Do you support the NHCS board’s decision to delay school redistricting? Why or why not?
I do not. I think redistricting should be done now but phased in (i.e. current high school students can choose to remain in their school if they provide their own transportation but rising high school students should be assigned to the school according to the new district plan) to minimize disruption for students and parents. In my opinion, the delay is merely a political move to help mitigate damage for those running for re-election currently who don’t want to own the fallout of their 20-plus years of poor planning.
What is your opinion of having a board comprised of multiple individuals having served 15 or more years? What are the strengths or weaknesses of having a majority veteran board?
I think there is value in a board where members are experienced, however I’m also a fan of term limits at all levels of government. Complacency, apathy and a “pack mentality,” whereby long-term elected officials forget who they work for, what job they are being paid to perform and why they are in the position, are all risks of stagnant representative bodies. Unfortunately, our school board has suffered from just such symptoms in recent years and this has shown in their lack of effectiveness to lead our system through many of the challenges of the last 20 years.
What strategy do you support in managing school overcrowding?
It’s unfortunate that the lack of effective long-term planning by our seasoned school board has once again put us into this position. Wilmington has been predictably growing at a rapid-fire pace since the opening of I-40. Growth rates and birth rates are easily attainable data that should have been considered and plans made accordingly, but it wasn’t. Going forward we have to take this information into serious consideration and make solid plans to add schools to keep pace with the population explosion in our area. In the short-term, some redistricting, consideration of alternative programs or schedules and thinking outside of the box for solutions are a must if we are going to address these problems created by our current long-term board majority.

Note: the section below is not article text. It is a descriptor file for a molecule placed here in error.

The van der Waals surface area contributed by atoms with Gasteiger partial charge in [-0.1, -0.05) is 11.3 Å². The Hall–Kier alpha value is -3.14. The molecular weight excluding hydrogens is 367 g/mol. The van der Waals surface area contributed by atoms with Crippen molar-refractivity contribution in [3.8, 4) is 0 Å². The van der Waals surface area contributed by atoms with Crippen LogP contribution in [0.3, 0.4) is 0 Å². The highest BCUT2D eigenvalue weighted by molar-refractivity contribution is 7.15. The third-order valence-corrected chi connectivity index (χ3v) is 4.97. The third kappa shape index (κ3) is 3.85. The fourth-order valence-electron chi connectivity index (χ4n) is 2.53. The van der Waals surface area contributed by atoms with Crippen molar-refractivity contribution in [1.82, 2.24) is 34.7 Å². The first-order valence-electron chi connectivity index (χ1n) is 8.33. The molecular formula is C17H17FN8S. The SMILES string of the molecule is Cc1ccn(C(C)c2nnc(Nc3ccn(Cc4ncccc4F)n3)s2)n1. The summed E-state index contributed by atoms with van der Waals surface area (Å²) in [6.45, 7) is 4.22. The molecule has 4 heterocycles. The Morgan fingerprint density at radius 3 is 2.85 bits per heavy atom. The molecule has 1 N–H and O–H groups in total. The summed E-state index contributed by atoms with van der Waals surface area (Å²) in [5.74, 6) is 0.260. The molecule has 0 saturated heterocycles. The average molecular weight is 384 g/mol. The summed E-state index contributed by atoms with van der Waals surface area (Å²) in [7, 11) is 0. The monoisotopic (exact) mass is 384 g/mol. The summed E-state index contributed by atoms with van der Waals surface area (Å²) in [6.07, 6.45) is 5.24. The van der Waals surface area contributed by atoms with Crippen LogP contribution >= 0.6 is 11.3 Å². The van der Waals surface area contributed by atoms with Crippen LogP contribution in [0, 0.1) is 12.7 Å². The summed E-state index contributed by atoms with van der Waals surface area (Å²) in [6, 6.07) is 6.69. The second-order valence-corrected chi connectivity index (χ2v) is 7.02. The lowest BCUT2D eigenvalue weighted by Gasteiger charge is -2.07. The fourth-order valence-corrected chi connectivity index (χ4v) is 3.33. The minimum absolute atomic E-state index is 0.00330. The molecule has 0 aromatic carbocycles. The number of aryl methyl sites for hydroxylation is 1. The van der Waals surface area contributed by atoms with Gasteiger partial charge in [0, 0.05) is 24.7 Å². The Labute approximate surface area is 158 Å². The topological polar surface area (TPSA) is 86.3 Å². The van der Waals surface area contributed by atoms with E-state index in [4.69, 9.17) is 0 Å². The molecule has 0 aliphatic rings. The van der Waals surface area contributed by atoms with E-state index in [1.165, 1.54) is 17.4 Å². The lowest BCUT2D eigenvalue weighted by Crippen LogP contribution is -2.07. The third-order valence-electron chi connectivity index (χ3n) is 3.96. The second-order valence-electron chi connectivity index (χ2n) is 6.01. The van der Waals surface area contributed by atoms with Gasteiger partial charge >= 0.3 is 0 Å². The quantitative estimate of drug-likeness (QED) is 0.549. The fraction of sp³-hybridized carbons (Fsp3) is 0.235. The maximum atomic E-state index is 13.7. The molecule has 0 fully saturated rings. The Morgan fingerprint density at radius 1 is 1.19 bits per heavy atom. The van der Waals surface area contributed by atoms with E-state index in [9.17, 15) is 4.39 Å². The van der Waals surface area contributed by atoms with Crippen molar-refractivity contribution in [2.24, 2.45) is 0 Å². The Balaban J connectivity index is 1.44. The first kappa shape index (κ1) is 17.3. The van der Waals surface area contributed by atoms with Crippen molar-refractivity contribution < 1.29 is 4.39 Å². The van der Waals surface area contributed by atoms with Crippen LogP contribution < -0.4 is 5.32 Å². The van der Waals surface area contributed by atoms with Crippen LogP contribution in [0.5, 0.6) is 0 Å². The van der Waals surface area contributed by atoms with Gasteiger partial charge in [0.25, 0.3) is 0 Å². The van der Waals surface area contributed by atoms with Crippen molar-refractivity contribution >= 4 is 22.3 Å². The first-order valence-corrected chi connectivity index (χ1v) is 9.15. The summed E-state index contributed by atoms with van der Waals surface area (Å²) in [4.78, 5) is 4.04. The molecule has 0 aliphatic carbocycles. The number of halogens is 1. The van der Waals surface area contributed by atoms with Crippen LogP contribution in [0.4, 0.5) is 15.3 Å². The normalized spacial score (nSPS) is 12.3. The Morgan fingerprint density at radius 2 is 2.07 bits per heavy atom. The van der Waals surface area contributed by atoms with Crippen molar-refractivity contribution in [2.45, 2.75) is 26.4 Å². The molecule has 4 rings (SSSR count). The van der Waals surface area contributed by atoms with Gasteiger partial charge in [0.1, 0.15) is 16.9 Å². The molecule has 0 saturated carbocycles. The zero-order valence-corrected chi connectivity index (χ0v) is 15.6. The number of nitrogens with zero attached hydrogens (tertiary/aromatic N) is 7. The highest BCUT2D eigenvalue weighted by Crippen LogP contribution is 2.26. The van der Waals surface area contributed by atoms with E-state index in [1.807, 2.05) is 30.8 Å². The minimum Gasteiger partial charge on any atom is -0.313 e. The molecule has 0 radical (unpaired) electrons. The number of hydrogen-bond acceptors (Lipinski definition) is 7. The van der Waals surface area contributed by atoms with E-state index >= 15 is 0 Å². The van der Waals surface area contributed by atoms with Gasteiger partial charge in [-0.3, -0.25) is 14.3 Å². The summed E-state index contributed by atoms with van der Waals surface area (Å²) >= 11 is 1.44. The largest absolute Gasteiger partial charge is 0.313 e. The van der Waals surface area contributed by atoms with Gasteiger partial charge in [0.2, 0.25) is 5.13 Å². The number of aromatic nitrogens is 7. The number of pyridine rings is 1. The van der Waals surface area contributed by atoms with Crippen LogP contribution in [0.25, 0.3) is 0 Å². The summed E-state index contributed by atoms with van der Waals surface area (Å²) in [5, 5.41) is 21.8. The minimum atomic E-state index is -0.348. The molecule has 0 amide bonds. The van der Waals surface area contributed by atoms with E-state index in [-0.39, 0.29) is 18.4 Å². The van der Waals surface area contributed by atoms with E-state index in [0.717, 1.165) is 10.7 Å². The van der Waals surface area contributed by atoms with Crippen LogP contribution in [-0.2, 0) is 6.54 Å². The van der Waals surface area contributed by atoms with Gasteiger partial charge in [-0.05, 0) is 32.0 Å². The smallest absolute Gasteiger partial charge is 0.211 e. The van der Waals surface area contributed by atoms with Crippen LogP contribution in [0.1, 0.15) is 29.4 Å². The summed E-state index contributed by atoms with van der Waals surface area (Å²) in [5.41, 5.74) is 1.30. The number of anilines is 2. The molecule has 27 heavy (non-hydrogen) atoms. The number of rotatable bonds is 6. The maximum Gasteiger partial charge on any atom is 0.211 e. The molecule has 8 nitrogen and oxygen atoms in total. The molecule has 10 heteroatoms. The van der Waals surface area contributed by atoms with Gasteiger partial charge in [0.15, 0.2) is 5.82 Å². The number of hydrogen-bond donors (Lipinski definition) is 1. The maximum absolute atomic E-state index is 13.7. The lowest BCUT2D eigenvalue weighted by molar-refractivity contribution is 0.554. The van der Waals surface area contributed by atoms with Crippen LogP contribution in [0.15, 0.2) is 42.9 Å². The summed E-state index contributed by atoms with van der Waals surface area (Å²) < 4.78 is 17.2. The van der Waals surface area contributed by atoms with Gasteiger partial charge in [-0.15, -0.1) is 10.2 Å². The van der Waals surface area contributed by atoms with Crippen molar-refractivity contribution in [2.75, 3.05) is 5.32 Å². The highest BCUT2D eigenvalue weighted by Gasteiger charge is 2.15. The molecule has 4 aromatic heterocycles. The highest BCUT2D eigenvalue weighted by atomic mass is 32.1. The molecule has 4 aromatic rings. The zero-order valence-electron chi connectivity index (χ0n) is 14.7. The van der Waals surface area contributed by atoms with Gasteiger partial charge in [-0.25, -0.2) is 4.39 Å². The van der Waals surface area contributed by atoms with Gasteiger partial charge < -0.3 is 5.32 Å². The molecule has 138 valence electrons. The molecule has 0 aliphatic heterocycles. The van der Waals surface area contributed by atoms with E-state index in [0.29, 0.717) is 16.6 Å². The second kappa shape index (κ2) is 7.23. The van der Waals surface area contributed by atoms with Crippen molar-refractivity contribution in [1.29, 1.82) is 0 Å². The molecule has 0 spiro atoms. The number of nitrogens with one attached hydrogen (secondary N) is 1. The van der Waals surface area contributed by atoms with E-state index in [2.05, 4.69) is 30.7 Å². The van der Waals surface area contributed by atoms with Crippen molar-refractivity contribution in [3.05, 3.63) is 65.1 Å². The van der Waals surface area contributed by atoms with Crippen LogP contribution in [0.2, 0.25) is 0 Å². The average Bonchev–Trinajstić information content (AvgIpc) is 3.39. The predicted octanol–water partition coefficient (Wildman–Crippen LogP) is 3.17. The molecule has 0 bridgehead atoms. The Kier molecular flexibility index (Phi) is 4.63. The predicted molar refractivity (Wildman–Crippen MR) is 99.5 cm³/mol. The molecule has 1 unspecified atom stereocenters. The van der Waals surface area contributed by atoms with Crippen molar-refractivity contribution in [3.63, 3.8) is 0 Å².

What are your thoughts on Charter schools?
No one has the market cornered on good ideas and I don’t think any one school or method of instruction can meet all the needs of every student. I think the more options parents have to find the best environment and school for their student, the better the result will be for everyone. Therefore, I support charter schools as well as alternative high schools such as Sea-Tech, where we can offer options for those that are better suited in a non-traditional model.
RiverLights is apparently receiving a new elementary school. Do you believe this is a fair prioritization of resources?
I am not aware that this is the case but do know that the River Lights developer has designated land for NHC schools to use as they determine best. The River Lights community is a formidable one that will impact that area in many ways. I have not seen any data that details the number of elementary school children expected to locate in that development when fully developed, but am very aware that the elementary schools in the immediately surrounding area such as Bellamy are already well beyond the number of students in attendance that they were intended to serve, so the option of having donated land on which to expand our schools seems to be advantageous.
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Johanna Ferebee can be reached at firstname.lastname@example.org or @j__ferebee on Twitter